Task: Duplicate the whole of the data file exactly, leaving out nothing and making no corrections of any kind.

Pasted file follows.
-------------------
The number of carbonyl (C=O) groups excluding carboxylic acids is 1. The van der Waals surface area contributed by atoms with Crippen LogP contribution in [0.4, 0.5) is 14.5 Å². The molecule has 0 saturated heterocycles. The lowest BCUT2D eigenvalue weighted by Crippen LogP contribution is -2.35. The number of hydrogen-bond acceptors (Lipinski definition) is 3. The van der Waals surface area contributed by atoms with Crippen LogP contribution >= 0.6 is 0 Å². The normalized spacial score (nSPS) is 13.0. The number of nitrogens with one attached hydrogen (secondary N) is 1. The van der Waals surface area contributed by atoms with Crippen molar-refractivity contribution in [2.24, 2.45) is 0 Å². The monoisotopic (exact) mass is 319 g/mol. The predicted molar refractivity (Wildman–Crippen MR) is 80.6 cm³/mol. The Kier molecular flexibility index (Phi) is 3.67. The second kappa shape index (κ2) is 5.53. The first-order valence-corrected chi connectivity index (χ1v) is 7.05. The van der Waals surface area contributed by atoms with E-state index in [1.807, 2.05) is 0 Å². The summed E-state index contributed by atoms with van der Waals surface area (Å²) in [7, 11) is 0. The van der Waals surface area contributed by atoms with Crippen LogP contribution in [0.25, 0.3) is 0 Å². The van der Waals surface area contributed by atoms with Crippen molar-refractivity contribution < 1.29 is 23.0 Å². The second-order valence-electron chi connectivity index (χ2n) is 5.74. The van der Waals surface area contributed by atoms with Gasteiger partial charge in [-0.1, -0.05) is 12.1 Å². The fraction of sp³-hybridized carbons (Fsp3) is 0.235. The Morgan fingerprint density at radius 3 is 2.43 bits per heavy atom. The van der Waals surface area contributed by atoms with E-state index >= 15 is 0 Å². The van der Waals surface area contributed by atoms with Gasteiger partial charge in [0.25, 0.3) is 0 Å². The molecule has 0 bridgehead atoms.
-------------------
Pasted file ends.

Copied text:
The number of carbonyl (C=O) groups excluding carboxylic acids is 1. The van der Waals surface area contributed by atoms with Crippen LogP contribution in [0.4, 0.5) is 14.5 Å². The molecule has 0 saturated heterocycles. The lowest BCUT2D eigenvalue weighted by Crippen LogP contribution is -2.35. The number of hydrogen-bond acceptors (Lipinski definition) is 3. The van der Waals surface area contributed by atoms with Crippen LogP contribution >= 0.6 is 0 Å². The normalized spacial score (nSPS) is 13.0. The number of nitrogens with one attached hydrogen (secondary N) is 1. The van der Waals surface area contributed by atoms with Crippen molar-refractivity contribution in [2.24, 2.45) is 0 Å². The monoisotopic (exact) mass is 319 g/mol. The predicted molar refractivity (Wildman–Crippen MR) is 80.6 cm³/mol. The Kier molecular flexibility index (Phi) is 3.67. The second kappa shape index (κ2) is 5.53. The first-order valence-corrected chi connectivity index (χ1v) is 7.05. The van der Waals surface area contributed by atoms with E-state index in [1.807, 2.05) is 0 Å². The summed E-state index contributed by atoms with van der Waals surface area (Å²) in [7, 11) is 0. The van der Waals surface area contributed by atoms with Crippen LogP contribution in [0.25, 0.3) is 0 Å². The van der Waals surface area contributed by atoms with Crippen molar-refractivity contribution < 1.29 is 23.0 Å². The second-order valence-electron chi connectivity index (χ2n) is 5.74. The van der Waals surface area contributed by atoms with Gasteiger partial charge in [-0.1, -0.05) is 12.1 Å². The fraction of sp³-hybridized carbons (Fsp3) is 0.235. The Morgan fingerprint density at radius 3 is 2.43 bits per heavy atom. The van der Waals surface area contributed by atoms with E-state index >= 15 is 0 Å². The van der Waals surface area contributed by atoms with Gasteiger partial charge in [0.25, 0.3) is 0 Å². The molecule has 0 bridgehead atoms.